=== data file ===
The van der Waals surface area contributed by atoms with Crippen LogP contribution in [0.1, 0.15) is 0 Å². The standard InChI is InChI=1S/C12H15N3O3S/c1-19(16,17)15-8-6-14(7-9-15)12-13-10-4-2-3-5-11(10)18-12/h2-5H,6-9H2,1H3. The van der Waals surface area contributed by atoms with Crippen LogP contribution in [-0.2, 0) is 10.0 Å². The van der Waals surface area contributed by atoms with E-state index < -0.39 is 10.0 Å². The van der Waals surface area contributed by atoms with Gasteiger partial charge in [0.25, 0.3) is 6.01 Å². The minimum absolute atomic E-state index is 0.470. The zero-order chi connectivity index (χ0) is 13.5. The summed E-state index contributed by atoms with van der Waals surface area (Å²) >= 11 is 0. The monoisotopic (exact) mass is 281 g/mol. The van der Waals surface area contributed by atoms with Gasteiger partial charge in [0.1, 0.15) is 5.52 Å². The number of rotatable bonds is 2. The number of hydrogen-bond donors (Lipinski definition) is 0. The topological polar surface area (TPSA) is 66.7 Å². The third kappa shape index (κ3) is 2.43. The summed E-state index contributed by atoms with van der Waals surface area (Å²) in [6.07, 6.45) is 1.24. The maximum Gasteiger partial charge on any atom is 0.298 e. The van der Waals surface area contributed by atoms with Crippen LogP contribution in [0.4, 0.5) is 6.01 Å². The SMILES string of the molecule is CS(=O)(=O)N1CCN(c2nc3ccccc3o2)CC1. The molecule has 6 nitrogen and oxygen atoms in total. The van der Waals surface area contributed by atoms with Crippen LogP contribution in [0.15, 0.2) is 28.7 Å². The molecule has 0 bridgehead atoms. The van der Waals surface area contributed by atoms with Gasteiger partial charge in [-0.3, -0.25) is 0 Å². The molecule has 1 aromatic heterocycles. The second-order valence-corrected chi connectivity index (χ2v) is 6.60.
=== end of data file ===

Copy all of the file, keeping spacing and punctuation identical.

The van der Waals surface area contributed by atoms with Crippen LogP contribution in [0.1, 0.15) is 0 Å². The standard InChI is InChI=1S/C12H15N3O3S/c1-19(16,17)15-8-6-14(7-9-15)12-13-10-4-2-3-5-11(10)18-12/h2-5H,6-9H2,1H3. The van der Waals surface area contributed by atoms with Crippen LogP contribution in [-0.2, 0) is 10.0 Å². The van der Waals surface area contributed by atoms with E-state index < -0.39 is 10.0 Å². The van der Waals surface area contributed by atoms with Gasteiger partial charge in [0.25, 0.3) is 6.01 Å². The minimum absolute atomic E-state index is 0.470. The zero-order chi connectivity index (χ0) is 13.5. The summed E-state index contributed by atoms with van der Waals surface area (Å²) >= 11 is 0. The monoisotopic (exact) mass is 281 g/mol. The van der Waals surface area contributed by atoms with Gasteiger partial charge in [0.1, 0.15) is 5.52 Å². The number of rotatable bonds is 2. The number of hydrogen-bond donors (Lipinski definition) is 0. The topological polar surface area (TPSA) is 66.7 Å². The third kappa shape index (κ3) is 2.43. The summed E-state index contributed by atoms with van der Waals surface area (Å²) in [6.07, 6.45) is 1.24. The maximum Gasteiger partial charge on any atom is 0.298 e. The van der Waals surface area contributed by atoms with Crippen LogP contribution in [0.4, 0.5) is 6.01 Å². The SMILES string of the molecule is CS(=O)(=O)N1CCN(c2nc3ccccc3o2)CC1. The molecule has 6 nitrogen and oxygen atoms in total. The van der Waals surface area contributed by atoms with Crippen LogP contribution in [0.15, 0.2) is 28.7 Å². The molecule has 0 bridgehead atoms. The van der Waals surface area contributed by atoms with Gasteiger partial charge in [-0.3, -0.25) is 0 Å². The molecule has 1 aromatic heterocycles. The second-order valence-corrected chi connectivity index (χ2v) is 6.60.